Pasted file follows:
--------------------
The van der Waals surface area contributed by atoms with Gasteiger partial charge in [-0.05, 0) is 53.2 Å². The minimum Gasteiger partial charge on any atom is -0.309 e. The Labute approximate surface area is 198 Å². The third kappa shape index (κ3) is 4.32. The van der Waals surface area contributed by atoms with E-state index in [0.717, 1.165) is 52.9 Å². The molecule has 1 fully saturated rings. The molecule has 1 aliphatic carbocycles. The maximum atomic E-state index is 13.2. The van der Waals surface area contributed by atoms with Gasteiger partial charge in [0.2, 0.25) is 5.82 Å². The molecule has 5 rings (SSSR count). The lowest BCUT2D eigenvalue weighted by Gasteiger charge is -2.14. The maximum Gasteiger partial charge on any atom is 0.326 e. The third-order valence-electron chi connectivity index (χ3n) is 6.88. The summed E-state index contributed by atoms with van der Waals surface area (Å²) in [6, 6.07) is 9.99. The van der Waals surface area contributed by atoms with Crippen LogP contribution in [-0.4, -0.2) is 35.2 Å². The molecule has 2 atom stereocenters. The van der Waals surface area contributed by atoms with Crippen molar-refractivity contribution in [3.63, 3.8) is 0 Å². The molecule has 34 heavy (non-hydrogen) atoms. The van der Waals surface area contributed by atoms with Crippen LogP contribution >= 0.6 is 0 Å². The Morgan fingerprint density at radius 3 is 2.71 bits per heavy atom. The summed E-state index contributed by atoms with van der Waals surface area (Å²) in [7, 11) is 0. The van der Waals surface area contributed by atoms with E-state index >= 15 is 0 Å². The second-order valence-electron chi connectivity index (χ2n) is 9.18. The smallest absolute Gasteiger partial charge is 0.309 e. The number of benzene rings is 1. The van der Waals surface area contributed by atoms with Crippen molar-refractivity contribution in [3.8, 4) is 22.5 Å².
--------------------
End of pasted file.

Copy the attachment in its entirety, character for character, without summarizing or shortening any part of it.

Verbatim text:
The van der Waals surface area contributed by atoms with Gasteiger partial charge in [-0.05, 0) is 53.2 Å². The minimum Gasteiger partial charge on any atom is -0.309 e. The Labute approximate surface area is 198 Å². The third kappa shape index (κ3) is 4.32. The van der Waals surface area contributed by atoms with E-state index in [0.717, 1.165) is 52.9 Å². The molecule has 1 fully saturated rings. The molecule has 1 aliphatic carbocycles. The maximum atomic E-state index is 13.2. The van der Waals surface area contributed by atoms with Gasteiger partial charge in [0.2, 0.25) is 5.82 Å². The molecule has 5 rings (SSSR count). The lowest BCUT2D eigenvalue weighted by Gasteiger charge is -2.14. The maximum Gasteiger partial charge on any atom is 0.326 e. The third-order valence-electron chi connectivity index (χ3n) is 6.88. The summed E-state index contributed by atoms with van der Waals surface area (Å²) in [6, 6.07) is 9.99. The van der Waals surface area contributed by atoms with Crippen LogP contribution in [-0.4, -0.2) is 35.2 Å². The molecule has 2 atom stereocenters. The van der Waals surface area contributed by atoms with Crippen molar-refractivity contribution in [3.63, 3.8) is 0 Å². The molecule has 34 heavy (non-hydrogen) atoms. The van der Waals surface area contributed by atoms with Crippen LogP contribution >= 0.6 is 0 Å². The Morgan fingerprint density at radius 3 is 2.71 bits per heavy atom. The summed E-state index contributed by atoms with van der Waals surface area (Å²) in [7, 11) is 0. The van der Waals surface area contributed by atoms with E-state index >= 15 is 0 Å². The second-order valence-electron chi connectivity index (χ2n) is 9.18. The smallest absolute Gasteiger partial charge is 0.309 e. The number of benzene rings is 1. The van der Waals surface area contributed by atoms with Crippen molar-refractivity contribution in [3.8, 4) is 22.5 Å².